The women of Whileaway – the people of Whileaway, I should say, are bemused, amused, and finally, as the truth sinks home, despairing. Their situation is tragic. It doesn’t matter what they do now. The very existence of the male-dominated world, once it has been reasserted, robs them of their autonomy. They may resist this rescue, they may survive as an enclave of weird extremists, but they will never again be the people. They will be inadequate, incompetent, mere women. And there the story ends. (Jones 1999: 125)

Because the problem (of ‘Men’) won’t budge, argues Jones, there is no place to go other than ‘an ever deeper, ever more intricate mapping of the problem’s boundary’ (Jones 1999: 127).

Or, as Russ asked in the Symposium, ‘are we all going to be sitting around in [2022] still’ discussing what women in SF can do to change things? (Smith 2009: 67). Because, as she pointed out, they were clearly not within twenty years of envisioning alternatives to sexism and, although she does make the pragmatic and prescient point that one thing that needed to happen over that intervening period was the development of a ‘middle class’ of economically independent women, this would not be a solution in itself:

If you will remember, Marx’s class struggle abolishes class; I indeed hate Men and would like to abolish them forever, in the sense that George Bernard Shaw wished to abolish the poor ‘and make their restoration forever impossible.’ While Men exist, male people cannot exist; while Women exist, I cannot exist as a female person. (Smith 2009: 97)

This, of course, is the position that Jones was picking up on in her reading of the Symposium: the analysis that calls for a revolution. She came to this understanding through bringing her reading of The Female Man (1999:126) to the Symposium: ‘By the mid-nineties the idea of the female man – the proposition that our treasured difference, the moral identity of women, cannot survive the success of feminism – had brought my fiction to a gender-neutral space that many sf feminists considered positively hostile’ (Jones 2009: 144). Deciding that the goals of feminism (i.e. moving beyond gender) were incompatible with maintaining the great divide between ‘men’ and ‘women’, she chose the former and went on to write Life as her ‘so long and thanks for all the fish’ (Jones 2009: 61). In other words, a final farewell to the battle of the sexes but this time with no alien invasion, no single-sex colony on distant planet, no matriarchy, no sex-linked plague (paraphrasing Jones 2009: 144). Instead, Life turns on the discovery of a phenomenon called ‘Transferred Y’ or ‘TY’: the tendency of sections of the Y chromosome to crossover to the X chromosome which might potentially mean the redundancy of the former. This is only an ‘End of Men’ story in that it would be the end of Men like the second one in ‘When it Changed’; rather the novel points to a future in which ‘in time, TY may create a situation where there are no genetic traits exclusive to “men” or “women”’ (Jones 2022: ref). But far from walking away from the problem, this turns out to be the revolution:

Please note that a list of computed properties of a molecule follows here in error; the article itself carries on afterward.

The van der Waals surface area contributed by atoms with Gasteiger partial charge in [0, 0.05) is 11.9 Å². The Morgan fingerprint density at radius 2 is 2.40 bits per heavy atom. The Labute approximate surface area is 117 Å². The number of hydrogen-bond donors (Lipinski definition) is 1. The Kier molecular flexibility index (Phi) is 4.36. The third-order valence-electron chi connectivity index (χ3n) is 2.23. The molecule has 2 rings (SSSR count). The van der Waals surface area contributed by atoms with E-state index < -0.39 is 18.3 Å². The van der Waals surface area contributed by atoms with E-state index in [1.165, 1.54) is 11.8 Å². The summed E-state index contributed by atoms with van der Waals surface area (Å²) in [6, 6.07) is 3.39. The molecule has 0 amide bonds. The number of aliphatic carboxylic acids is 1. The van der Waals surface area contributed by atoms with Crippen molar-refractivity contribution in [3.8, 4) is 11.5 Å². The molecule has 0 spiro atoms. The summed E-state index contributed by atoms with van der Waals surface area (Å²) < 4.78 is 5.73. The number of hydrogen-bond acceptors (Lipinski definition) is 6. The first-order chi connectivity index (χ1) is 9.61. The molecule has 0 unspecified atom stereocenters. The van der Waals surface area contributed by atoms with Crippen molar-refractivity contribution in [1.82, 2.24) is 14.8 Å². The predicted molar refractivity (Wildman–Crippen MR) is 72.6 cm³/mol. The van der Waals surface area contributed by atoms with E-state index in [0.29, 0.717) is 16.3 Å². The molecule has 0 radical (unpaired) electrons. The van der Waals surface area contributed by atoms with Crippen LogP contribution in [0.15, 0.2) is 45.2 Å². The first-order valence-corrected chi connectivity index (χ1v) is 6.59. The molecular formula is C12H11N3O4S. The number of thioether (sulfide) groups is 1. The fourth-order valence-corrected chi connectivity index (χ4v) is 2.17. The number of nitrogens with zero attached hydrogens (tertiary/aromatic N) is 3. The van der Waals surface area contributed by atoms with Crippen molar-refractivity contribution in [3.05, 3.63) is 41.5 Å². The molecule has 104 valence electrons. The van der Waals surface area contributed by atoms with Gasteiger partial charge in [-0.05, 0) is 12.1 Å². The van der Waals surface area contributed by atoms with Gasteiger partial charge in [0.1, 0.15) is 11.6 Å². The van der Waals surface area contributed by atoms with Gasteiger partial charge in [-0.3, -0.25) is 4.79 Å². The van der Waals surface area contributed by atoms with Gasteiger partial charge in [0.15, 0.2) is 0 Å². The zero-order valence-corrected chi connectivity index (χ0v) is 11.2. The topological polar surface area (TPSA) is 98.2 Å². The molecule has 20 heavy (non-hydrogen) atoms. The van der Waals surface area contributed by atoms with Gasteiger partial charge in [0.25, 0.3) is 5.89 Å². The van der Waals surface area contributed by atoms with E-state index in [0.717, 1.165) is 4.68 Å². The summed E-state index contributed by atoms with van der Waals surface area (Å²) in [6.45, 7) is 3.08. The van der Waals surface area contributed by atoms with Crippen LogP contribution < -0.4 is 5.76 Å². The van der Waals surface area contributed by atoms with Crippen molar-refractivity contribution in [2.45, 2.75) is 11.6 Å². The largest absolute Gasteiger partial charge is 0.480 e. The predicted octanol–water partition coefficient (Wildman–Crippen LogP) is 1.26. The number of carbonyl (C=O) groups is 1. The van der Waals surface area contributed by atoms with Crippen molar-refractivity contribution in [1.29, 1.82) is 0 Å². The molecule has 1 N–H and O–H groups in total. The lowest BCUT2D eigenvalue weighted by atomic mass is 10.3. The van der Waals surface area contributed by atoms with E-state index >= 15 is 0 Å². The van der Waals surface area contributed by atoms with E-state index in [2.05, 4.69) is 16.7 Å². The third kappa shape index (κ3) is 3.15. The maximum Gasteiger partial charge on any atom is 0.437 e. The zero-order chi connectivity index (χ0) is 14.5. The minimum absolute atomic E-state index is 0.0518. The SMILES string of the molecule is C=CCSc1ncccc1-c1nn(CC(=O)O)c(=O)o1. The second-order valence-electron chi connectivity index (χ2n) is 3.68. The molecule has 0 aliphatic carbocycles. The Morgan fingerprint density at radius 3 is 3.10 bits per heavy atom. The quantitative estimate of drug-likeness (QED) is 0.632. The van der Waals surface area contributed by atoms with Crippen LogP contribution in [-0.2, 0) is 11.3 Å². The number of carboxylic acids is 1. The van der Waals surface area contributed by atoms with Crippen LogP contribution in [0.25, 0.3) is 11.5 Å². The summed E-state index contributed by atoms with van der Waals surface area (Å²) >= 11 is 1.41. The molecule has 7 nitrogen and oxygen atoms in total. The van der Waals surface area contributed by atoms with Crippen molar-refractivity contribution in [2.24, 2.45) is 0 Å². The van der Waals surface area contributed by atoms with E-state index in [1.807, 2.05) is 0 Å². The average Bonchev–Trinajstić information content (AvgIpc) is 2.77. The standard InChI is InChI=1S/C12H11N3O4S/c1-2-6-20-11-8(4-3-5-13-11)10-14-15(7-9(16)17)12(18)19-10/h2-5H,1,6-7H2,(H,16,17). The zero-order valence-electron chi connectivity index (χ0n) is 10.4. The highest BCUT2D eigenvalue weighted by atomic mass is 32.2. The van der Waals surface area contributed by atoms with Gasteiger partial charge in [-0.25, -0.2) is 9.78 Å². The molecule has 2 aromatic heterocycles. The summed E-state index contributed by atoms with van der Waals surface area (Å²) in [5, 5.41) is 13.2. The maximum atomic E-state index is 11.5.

The whole idea that humanity is divided into two halves could be a chimera. One day it might vanish, like the Cold War, like the crystal spheres, like canals on Mars and jungles on Venus. People born with currently recognised X/Y pair problems would be treated only for the medical ill-effects. Parents and doctors would be less concerned to have babies with ‘indeterminate’ genitals corrected by surgery. There’d be people who felt themselves to be men getting pregnant; people who felt themselves to be women at ease with their penises. People who just couldn’t see the problem, letting their ‘sexual identity’ go into free fall. And then everyone would—

    Be happy?

    Better than that. Everyone would be the same as before, or that’s what they’d tell you. Successful revolutions vanish, nobody realizes they happened. (Jones 2009: 158-9)

The only snag was that she couldn’t get Life published in the UK or anywhere until Aqueduct brought it out in 2004 and it is only in 2022 that it has finally been mass-market published as a Gollancz SF masterwork.

To conclude, it has changed but it hasn’t changed.

Or, rather, the point is that the question is unanswerable in linear terms, and we shouldn’t invest too much effort in trying to do so. Temporal paradox has always been one of the themes of SFF but one of the ways this has been changed – principally by feminist women writers from Russ to Jones – is to move beyond the linear morality and prohibitions, which tended to characterise even the transgressive work of the New Wave. After all, to paraphrase the key (Gramscian) question raised in Jones’s 1988 novel Kairos, ‘are you sure you can tell the difference between something dying and something being born?’ (ref). The logic of Russ’s ‘When it Changed’ is not that we should orientate our actions in defence of the equal rights which seemed to be on the threshold of being achieved in 1972 or 2020 or 1920, but that we should orientate our actions around defence of the postheteropatriarchal Whileaway that we hope to achieve in the future. Therefore, at any particular point in time it is not always easy to judge whether we are in retreat or advance.